Even while pharmacy practice evolves to a more patient-centric mode of practice, local hospitals, due to high patient load as well as space and resource constraints, find it challenging to conduct thorough medication review and physical medication reconciliation for all patients. In light of this, optimizing the local current healthcare system to involve community pharmacists in the care of patients from public hospitals could potentially better cater to the healthcare needs of the older population. Due to easy accessibility, community pharmacies are often the first point of contact in the healthcare system. Project Octo-Pills aims to engage community pharmacists in the collaborative care of patients from a tertiary hospital, providing patients with quality medication reconciliation and review services from a more convenient location within their neighborhood. This paper describes the model for this pilot initiative. Copyright © 2017 Elsevier Inc. All rights reserved.

  17. ACCP Clinical Pharmacist Competencies. (United States)

    Saseen, Joseph J; Ripley, Toni L; Bondi, Deborah; Burke, John M; Cohen, Lawrence J; McBane, Sarah; McConnell, Karen J; Sackey, Bryan; Sanoski, Cynthia; Simonyan, Anahit; Taylor, Jodi; Vande Griend, Joseph P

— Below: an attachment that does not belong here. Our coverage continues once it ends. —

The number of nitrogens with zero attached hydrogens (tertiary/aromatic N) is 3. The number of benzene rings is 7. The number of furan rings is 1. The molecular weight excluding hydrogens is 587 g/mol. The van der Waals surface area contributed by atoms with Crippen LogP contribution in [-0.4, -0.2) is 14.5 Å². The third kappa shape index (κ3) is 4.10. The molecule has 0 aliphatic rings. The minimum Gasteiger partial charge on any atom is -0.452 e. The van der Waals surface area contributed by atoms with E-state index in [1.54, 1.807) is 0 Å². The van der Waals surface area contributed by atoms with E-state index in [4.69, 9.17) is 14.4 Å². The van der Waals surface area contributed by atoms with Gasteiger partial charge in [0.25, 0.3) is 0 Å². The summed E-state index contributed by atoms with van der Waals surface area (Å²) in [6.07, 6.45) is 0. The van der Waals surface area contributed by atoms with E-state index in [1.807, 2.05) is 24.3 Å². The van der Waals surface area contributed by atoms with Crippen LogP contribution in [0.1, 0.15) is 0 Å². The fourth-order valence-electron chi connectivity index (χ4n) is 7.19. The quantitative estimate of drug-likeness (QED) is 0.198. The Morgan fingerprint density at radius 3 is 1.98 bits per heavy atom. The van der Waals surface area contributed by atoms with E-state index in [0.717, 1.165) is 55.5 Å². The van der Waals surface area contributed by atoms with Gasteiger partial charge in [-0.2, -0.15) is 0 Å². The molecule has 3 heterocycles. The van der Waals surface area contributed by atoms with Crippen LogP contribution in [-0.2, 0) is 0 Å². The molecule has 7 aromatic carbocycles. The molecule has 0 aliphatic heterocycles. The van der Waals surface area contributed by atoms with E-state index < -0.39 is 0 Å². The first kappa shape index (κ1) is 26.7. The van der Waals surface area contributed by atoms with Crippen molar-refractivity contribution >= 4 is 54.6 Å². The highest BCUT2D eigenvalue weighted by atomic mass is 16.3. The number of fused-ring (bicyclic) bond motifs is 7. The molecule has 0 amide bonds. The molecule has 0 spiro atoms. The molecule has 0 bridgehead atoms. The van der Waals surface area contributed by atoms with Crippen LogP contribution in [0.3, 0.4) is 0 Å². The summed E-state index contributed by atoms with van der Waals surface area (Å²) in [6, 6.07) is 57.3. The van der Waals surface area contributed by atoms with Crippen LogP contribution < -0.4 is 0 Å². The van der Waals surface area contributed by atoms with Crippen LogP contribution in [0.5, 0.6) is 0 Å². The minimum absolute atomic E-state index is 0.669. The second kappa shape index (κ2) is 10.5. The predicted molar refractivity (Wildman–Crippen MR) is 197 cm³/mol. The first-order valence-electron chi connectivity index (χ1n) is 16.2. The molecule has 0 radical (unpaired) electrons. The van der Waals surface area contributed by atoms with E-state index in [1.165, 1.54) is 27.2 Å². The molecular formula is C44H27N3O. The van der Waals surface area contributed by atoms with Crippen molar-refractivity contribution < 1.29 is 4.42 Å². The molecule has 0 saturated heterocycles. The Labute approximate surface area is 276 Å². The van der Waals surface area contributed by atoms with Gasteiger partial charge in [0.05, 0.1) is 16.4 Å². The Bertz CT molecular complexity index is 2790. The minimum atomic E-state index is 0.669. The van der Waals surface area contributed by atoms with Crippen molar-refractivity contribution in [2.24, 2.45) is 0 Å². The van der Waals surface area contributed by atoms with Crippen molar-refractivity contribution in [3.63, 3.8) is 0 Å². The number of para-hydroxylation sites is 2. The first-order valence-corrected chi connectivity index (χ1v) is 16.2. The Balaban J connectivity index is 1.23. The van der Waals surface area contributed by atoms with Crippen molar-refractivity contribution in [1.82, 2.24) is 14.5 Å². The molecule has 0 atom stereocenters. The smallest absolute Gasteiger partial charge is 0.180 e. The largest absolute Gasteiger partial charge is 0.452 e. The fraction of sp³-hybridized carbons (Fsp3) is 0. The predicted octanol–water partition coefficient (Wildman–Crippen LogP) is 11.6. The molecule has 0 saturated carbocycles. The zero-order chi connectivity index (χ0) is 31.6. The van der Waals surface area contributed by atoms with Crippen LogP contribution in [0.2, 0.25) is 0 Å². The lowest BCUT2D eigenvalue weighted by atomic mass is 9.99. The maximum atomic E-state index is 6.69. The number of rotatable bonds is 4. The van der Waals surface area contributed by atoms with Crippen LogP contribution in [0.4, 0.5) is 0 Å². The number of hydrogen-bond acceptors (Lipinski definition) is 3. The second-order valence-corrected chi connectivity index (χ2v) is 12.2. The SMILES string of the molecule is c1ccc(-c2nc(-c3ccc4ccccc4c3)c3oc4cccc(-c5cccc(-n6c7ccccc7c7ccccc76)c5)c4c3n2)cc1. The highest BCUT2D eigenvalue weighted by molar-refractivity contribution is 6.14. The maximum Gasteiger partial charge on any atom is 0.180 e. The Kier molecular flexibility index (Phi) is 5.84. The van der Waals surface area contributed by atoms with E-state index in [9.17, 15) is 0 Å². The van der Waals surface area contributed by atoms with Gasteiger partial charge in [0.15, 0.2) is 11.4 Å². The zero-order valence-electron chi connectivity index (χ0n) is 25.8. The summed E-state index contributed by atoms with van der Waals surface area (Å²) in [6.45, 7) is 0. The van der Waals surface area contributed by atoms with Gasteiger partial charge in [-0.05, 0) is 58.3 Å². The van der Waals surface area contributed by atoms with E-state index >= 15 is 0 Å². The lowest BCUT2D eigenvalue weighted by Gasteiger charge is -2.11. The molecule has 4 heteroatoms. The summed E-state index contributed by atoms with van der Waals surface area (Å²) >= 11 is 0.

The purpose of the American College of Clinical Pharmacy (ACCP) is to advance human health by extending the frontiers of clinical pharmacy. Consistent with this mission and its core values, ACCP is committed to ensuring that clinical pharmacists possess the knowledge, skills, attitudes, and behaviors necessary to deliver comprehensive medication management (CMM) in team-based, direct patient care environments. These components form the basis for the core competencies of a clinical pharmacist and reflect the competencies of other direct patient care providers. This paper is an update to a previous ACCP document and includes the expectation that clinical pharmacists be competent in six essential domains: direct patient care, pharmacotherapy knowledge, systems-based care and population health, communication, professionalism, and continuing professional development. Although these domains align with the competencies of physician providers, they are specifically designed to better reflect the clinical pharmacy expertise required to provide CMM in patient-centered, team-based settings. Clinical pharmacists must be prepared to complete the education and training needed to achieve these competencies and must commit to ongoing efforts to maintain competence through ongoing professional development. Collaboration among stakeholders will be needed to ensure that these competencies guide clinical pharmacists' professional development and evaluation by educational institutions, postgraduate training programs, professional societies, and employers. © 2017 Pharmacotherapy Publications, Inc.